“Russian March” is Becoming More Popular

November 4, 2013
Russian March. Photo: Pavel Kassin / Kommersant

On Monday, November 4th, Russian nationalists will hold a rally, the “Russian March,” to protest against minorities whom they say are ruining the country. Ironically, this is perhaps the opposite of the spirit of the holiday. November 4th is a national holiday in Russia, Unity Day, which commemorates the occasion in 1612 when Russians from every class united to push the Polish-Lithuanian occupation force out of the country.

This year, however, both a nationalist group (anti-immigrant) and a pro-migrant group have sought to hold rallies on that day. It is unclear whether the pro-migrant group will still hold their rally on Monday, as there were reports that the rally was cancelled. Those reports have been denied by event organizers.

For the last several weeks inter-ethnic violence has plagued Russia, particularly Moscow. As a result, there are also fears that dueling rallies could spark more violence. – Ed.

On November 4, on the National Unity Day, a rally, the “Russian March” will be held in Moscow. The rally has been authorized by the Mayor’s Office. According to the poll conducted by the Levada Center, support for the Russian March is growing. Now 40% of the population support the idea to a varying degree.

According to the Levada Center, 40% of the population support the idea of the Russian March to a varying degree: 11% of the respondents view such events “very positively,” and 29% “somewhat positively.” The popularity of the idea of ​​the Russian March is gradually increasing: in 2006 only 14% of Russians welcomed such actions, while in December 2010 twice as many citizens (28%) expressed support for such events. Only 7% of Russians expressed “very negative” attitudes towards the Russian March, while 19% view it as “somewhat negative.” Another 35% were not able to define their attitude towards this event.

This year, the Moscow City Council authorized the Russian March for up to 15,000 people in Lyublino, as reported today by the head of the security department, Alexei Mayorov. Nationalists organize this rally every year on the Day of National Unity, since 2005.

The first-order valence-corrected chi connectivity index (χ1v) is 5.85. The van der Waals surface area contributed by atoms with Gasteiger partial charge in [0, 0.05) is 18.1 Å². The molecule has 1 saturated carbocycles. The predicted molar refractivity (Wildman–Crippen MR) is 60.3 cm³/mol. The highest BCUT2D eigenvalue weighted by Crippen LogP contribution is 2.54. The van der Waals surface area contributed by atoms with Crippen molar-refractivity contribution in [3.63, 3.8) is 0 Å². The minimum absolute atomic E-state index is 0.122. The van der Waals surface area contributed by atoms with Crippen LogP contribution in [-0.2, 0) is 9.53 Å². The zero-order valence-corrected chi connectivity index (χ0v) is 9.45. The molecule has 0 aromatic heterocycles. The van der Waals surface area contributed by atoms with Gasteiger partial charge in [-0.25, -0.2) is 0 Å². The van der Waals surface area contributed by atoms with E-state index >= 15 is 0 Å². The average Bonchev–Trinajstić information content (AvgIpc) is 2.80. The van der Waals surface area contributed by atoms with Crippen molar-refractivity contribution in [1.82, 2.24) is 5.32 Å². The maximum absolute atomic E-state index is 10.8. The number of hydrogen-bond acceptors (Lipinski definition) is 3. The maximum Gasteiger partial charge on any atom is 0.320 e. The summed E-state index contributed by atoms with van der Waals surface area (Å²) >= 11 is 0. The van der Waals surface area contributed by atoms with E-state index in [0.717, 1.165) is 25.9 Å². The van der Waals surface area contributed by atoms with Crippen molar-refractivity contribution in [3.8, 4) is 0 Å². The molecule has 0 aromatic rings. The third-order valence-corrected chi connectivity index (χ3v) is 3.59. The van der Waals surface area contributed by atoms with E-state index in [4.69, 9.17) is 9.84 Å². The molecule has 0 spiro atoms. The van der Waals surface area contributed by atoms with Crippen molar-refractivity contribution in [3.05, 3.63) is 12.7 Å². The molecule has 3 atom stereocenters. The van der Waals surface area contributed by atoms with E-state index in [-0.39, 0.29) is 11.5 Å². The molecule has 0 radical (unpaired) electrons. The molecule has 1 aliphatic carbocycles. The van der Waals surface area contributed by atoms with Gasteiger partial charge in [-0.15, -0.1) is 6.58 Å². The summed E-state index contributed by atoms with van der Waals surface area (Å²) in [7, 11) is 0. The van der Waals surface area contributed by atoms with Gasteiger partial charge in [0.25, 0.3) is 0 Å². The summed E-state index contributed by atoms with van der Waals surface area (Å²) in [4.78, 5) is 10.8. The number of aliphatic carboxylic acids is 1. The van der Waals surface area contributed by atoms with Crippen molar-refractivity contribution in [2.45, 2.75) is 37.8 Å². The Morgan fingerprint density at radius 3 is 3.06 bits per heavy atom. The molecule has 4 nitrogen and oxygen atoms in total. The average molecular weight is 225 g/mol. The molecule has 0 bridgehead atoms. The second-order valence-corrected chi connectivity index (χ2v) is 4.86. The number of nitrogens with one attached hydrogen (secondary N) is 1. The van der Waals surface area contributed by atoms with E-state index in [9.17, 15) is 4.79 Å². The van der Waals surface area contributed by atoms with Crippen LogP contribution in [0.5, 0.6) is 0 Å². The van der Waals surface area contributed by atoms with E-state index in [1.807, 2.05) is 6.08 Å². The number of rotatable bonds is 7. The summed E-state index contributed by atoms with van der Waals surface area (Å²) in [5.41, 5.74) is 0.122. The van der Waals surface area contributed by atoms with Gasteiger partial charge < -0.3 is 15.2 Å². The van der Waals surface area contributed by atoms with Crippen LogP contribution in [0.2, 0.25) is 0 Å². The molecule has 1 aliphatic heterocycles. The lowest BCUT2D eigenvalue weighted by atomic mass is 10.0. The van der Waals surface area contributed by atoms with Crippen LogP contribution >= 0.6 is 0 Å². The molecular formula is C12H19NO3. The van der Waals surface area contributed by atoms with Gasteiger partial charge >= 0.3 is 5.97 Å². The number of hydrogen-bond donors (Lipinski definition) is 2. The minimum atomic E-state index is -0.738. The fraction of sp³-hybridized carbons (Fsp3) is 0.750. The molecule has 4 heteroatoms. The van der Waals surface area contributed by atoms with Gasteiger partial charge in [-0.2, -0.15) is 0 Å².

Why the Russian March will take place on the outskirts of Moscow

This year, it was for the first time ever that the nationalists themselves suggested to the Moscow authorities to authorize a traditional march and rally not in the center of Moscow, coveted by right-wing radicals in recent years, but in Lyublino, where the authorities would always send them to.

When asked by sociologists “Have you heard that on November 4 there will be the Russian Marches all over Russia under the slogan of protecting the rights of Russians in Russia?”, three quarters (75%) of citizens responded negatively. Today only one in five Russians (20%) knows about this event. It has to be noted that in December 2010 almost a third of citizens (31%) knew about the Russian March. Three years ago, on December 11 at Manezhnaya Square, nationalists held a spontaneous rally that turned into a riot.

Levada Center also asked Russians, what is celebrated on November 4. In two years, the number of those who know the correct answer (the Day of National Unity), increased from 41% to 49%. However, only 15% of the citizens plan to celebrate this holiday. About the same number (17%) are going to celebrate November 7, the October Revolution Day. The majority of citizens (62%)are not going to celebrate any of these holidays.

How the Mayor’s Office authorized the Russian March in Lyublino

On October 28 the municipal authorities authorized the Russian March on November 4 in Lyublino. This was announced by leader of the “Russkie” association and the organizer of the event, Dmitry Dyomushkin. In addition to the march in Lyublino on National Unity Day, a rally and a rock concert of the rock band “Kolovrat” will be held in Lyublino, also agreed to by the authorities.

How the Russian March 2012 went

In 2012 on the Day of National Unity nationalists marched from Yakimanskaya embankment to the Central House of Artists, where a rally took place. Organizers estimated the number of participants at 20,000, but the Interior Ministry says the number did not exceed 6,000.